A couple who deliver newspapers in Union County are accused of breaking into customers’ homes while they were out of town and stealing jewelry, coins and other items.
The suspects, Amanda and Charles Bowers of Monroe, worked for an independent contractor and were carriers who delivered the Observer and a Monroe paper, The Enquirer-Journal. It was not clear Saturday which paper or papers the victims were customers of.
Victims in a dozen cases told investigators they lost more than $30,000 worth of items from their homes, according to a dozen incident reports.
The Bowers were each charged recently with multiple counts of breaking and entering and larceny. Records show Charles Bowers remained in jail Saturday under a $310,000 bond. Amanda Bowers was not listed as a Union County inmate.
The couple are suspected in as many as 20 home break-ins in Monroe, Wesley Chapel and other areas in Union.
Union County deputies said the victims in the cases all had newspaper subscriptions and had temporarily stopped delivery when they were scheduled to go out of town.
“These folks would then know who wasn’t home and would enter homes and remove items,” said investigator Andrew Mullis of the Union County Sheriff’s Office.
Mullis said investigators have been working on the case for the past year to year and a half. “We knew there was a connection,” he said, “and were just recently able to put all the dots together.”
WCNC-TV, the Observer’s news partner, reported that the Bowers worked routes for both the Observer and The Enquirer-Journal. The Monroe newspaper is closed on weekends, and a message left for its circulation department wasn’t immediately returned.
Jim Lamm, the Observer’s vice president of circulation, said the company was notified about the Bowers’ arrests on Friday by its independent contractor who handles deliveries in Union County. Contractors are responsible for hiring carriers, who are not direct employees of the paper.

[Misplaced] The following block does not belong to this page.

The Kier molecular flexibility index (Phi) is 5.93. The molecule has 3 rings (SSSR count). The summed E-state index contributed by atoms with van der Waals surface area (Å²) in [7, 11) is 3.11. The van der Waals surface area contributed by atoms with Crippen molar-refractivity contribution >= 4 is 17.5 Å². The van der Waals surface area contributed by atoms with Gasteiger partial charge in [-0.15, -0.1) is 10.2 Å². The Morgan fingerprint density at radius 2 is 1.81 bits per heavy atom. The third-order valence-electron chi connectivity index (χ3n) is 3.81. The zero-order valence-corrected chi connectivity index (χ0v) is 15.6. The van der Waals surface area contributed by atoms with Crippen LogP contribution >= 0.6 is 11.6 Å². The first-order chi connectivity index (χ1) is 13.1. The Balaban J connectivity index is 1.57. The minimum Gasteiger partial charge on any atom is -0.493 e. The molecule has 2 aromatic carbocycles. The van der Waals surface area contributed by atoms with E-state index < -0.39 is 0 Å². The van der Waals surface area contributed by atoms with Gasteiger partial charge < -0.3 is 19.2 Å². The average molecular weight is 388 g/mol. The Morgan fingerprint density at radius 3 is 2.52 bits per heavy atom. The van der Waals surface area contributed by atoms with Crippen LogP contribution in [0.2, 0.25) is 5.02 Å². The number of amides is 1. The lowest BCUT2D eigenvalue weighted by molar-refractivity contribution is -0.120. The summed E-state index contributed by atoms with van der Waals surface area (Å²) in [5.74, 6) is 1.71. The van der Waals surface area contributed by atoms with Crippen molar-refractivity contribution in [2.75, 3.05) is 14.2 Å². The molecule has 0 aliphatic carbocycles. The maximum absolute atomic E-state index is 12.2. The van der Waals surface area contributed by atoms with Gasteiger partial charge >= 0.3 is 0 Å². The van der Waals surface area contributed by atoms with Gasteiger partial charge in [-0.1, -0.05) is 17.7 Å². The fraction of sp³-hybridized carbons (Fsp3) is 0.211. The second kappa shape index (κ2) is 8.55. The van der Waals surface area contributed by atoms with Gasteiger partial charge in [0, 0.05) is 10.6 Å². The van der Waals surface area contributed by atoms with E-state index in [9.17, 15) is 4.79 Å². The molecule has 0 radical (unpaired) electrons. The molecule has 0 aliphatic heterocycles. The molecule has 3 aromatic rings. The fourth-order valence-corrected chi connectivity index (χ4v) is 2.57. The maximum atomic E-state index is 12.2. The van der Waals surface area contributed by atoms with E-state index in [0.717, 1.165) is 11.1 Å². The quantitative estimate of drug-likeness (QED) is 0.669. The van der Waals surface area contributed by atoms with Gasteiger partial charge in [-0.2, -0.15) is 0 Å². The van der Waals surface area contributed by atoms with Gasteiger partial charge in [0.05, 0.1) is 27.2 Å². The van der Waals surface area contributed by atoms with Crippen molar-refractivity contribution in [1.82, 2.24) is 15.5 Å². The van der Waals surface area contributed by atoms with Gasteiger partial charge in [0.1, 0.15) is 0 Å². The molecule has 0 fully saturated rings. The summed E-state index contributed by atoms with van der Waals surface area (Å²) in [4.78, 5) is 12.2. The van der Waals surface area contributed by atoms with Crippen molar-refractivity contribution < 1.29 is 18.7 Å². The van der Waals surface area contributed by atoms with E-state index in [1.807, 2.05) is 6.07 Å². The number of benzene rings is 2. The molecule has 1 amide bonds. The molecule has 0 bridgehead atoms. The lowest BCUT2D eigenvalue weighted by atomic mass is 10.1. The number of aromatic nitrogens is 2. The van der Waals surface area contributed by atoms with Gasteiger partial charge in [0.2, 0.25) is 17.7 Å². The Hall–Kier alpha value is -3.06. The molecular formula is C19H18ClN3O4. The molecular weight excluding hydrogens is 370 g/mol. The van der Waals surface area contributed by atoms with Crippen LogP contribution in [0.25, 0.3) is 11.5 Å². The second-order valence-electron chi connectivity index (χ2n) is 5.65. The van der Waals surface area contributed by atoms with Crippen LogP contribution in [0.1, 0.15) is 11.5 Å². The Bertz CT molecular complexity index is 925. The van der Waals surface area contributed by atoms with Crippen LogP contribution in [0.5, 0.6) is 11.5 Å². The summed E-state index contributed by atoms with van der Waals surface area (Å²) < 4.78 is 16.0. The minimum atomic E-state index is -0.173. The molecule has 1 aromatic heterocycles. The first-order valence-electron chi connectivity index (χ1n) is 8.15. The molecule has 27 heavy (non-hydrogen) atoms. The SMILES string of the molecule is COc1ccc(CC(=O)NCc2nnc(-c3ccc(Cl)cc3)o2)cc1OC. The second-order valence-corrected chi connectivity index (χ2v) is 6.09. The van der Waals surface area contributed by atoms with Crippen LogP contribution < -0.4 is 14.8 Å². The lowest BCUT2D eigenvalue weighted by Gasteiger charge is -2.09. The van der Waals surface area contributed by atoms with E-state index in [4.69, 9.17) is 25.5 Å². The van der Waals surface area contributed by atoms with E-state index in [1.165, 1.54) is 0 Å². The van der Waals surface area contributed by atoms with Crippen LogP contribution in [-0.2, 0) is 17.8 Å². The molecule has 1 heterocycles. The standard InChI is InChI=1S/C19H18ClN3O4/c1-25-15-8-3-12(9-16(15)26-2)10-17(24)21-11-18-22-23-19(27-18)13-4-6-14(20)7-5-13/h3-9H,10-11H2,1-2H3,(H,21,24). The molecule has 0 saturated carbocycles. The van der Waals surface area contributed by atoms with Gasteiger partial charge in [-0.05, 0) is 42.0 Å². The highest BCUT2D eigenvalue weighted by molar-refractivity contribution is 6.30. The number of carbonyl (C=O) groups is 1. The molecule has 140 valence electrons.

Lamm said he has never experienced a problem like this in his 40-year-career at six papers, and staff believes nothing like this has happened before at the Observer.
One of the break-in victims, Cathy O’Brien, described the crimes as an invasion of privacy. “It kind of shatters your confidence a little bit,” she said.
According to a police report, the O’Briens reported as missing jewelry, a wallet, iPod dock and other items valued at about $1,100.
“We were fortunate that we didn’t lose anything really big, but we lost enough that you still miss it,” O’Brien said. “I’m still looking for things but I’m very glad they have been caught because it makes you very mad.”
Lamm said the Observer plans to talk with its independent contractors to try to prevent an incident like this from happening again. He said that while he doesn’t believe the company has been contacted yet by police, the Observer would cooperate with investigators.
“We’re very pleased on the behalf of the Observer that these folks have been apprehended and taken care of and put into the justice system,” he said.
Counts works for WCNC-TV.